Mia Mala McDonald is an emerging Melbourne-based photographer whose work has already appeared in The New York Times, Frankie and Yen. Other clients have included EMI Mushroom Records and Network Ten. Mia has also exhibited her work, and recently did her first music video as a cinematographer.
Which five words best describe you? Impatient, emotional, enthusiastic, spontaneous, light nerd.
How did you get your career start and what path have you taken since? At a young age I loved music and seeing bands - photography was my contribution to this world - it just felt right and I sucked at playing guitar. Photography has always naturally progressed and my "career" path is always changing and surprising me. Each year I make my New Year resolution to write a five-year plan: hasn't happened yet. I'm turning 30 in March and I have decided to take myself to New York for a burst of inspiration and some exciting collaborations... could be a new fork in the career road.
What’s the best lesson you’ve learnt along the way? You should never force/ask someone to smile.
What’s your proudest career achievement? Last year I ventured into the world of cinematography for director Emma Freeman. We made Gallows - a music video for USA band CocoRosie. It was amazing seeing my images come alive with movement. It was so refreshing and inspiring collaborating with people on a film shoot; photography can be such a solo adventure at times. Also straight after finishing my photography degree at RMIT I went to the Pilbara and worked with a group of indigenous elders - teaching them photography. We had an exhibition that allowed them to tell their story in their own visual voice about their connection to the land. It was using photography in it's most purest form.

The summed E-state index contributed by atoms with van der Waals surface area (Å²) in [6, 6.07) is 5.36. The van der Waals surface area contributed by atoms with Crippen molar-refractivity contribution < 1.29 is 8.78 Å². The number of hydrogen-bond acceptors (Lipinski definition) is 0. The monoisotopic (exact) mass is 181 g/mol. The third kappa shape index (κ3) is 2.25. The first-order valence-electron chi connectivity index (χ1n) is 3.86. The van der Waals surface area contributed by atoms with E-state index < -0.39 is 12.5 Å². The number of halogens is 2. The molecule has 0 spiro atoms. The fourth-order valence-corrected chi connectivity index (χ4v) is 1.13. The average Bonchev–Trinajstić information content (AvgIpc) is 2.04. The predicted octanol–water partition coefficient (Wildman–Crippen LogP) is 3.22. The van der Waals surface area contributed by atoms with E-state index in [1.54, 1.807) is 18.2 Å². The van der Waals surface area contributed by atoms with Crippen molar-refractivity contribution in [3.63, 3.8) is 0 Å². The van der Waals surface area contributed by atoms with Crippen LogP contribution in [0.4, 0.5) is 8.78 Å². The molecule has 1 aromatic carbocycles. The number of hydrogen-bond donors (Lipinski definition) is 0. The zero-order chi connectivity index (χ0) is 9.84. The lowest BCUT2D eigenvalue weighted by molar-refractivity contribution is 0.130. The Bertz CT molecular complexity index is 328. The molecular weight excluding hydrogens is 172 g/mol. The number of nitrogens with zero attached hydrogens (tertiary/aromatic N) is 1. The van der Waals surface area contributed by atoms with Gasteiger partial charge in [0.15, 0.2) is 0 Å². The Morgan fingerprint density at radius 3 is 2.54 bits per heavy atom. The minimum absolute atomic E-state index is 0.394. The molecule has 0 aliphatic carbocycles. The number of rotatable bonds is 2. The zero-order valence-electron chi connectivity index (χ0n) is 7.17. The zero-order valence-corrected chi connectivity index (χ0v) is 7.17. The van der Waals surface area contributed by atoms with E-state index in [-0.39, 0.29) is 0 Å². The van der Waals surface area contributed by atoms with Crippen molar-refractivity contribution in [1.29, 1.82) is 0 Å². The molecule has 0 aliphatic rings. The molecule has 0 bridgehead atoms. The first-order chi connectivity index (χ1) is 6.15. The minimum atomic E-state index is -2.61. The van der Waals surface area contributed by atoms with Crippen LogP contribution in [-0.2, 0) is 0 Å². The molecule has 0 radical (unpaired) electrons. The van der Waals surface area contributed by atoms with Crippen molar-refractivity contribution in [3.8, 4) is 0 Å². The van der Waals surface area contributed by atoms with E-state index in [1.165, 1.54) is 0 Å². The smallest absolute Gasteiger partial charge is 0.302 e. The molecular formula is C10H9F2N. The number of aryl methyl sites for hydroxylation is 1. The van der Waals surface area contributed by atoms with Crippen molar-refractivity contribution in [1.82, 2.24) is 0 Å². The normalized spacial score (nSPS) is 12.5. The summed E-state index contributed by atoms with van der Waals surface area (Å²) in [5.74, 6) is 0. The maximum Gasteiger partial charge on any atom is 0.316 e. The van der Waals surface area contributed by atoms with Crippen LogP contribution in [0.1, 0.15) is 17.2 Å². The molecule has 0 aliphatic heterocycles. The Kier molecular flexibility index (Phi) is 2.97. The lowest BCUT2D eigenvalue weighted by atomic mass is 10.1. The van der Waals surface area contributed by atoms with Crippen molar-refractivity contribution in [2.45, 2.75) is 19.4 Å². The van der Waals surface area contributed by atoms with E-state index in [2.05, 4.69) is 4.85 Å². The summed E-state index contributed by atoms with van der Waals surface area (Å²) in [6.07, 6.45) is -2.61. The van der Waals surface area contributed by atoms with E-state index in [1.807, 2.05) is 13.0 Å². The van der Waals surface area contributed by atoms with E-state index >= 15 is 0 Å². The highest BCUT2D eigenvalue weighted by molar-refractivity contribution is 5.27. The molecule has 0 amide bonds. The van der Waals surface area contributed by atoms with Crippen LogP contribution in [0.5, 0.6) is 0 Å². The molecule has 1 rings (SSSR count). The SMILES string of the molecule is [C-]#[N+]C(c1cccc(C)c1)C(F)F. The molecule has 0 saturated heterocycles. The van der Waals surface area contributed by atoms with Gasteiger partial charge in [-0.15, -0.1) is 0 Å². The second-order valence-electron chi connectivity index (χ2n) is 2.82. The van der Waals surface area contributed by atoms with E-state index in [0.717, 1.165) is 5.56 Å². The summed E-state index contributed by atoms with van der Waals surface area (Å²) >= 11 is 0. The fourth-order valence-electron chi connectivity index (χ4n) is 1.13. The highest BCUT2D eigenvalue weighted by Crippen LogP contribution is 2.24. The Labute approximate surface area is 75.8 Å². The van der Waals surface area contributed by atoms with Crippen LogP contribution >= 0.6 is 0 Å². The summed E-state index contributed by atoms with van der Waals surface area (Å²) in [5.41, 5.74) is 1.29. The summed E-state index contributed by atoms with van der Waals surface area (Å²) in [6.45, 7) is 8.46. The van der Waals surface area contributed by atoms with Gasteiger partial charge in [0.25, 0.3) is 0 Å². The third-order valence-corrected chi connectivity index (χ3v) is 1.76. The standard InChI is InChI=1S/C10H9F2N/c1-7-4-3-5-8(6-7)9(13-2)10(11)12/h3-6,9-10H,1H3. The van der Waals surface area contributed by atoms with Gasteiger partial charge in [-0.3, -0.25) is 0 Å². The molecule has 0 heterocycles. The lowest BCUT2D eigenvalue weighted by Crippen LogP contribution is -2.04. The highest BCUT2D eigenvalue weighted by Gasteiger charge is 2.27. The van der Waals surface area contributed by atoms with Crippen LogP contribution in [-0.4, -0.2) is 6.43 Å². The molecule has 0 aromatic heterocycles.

What’s been your best decision? Looking at my mum's old Vanity Fair magazines when I was six, among other bigger life decisions.
Who inspires you? Anyone who maintains their passion and love for what they do. People who don't compromise and succumb to mediocrity. So many great inspirations right here in Melbourne - our artists, musicians, community radio, coffee makers, designers, writers, festivals, gardeners, dancers. Melbourne in general inspires me most days. Just recently I have moved into a new house and a new studio - I can now see the city skyline from my verandah and also at my studio window (if I stand on my tippy toes).
What are you passionate about? It's important to maintain a sense of adventure and laughter so I guess my passions are for anything that promotes goodness. I dance with a dance troupe - BodyElectrics - I love swimming in all the beautiful Australian swimming spots (not so much the salty kind as I'm a bit scared of sea creatures), visiting my family home in Yandoit, horse riding, tap dancing, winning boardgames, dressing up, new friends, old friends and always asking a lot of questions.
Which person, living or dead, would you most like to meet? Meeting my idols has usually been slightly underwhelming but I cannot deny that I would love a guided tour of New York City by Diane Arbus, a hand written letter from Dorothy Parker, a dance lesson with Ginger Rogers (in our tap shoes) and a photographic portrait sitting with Patti Smith.
What dream do you still want to fulfil? To have neat hand writing so I could write in nice notebooks.
What are you reading? The Tall Man by Chloe Hooper; The Talented Miss Highsmith: The Secret Life and Serious Art of Patricia Highsmith by Joan Schenkar
images courtesy of mia mala mcdonald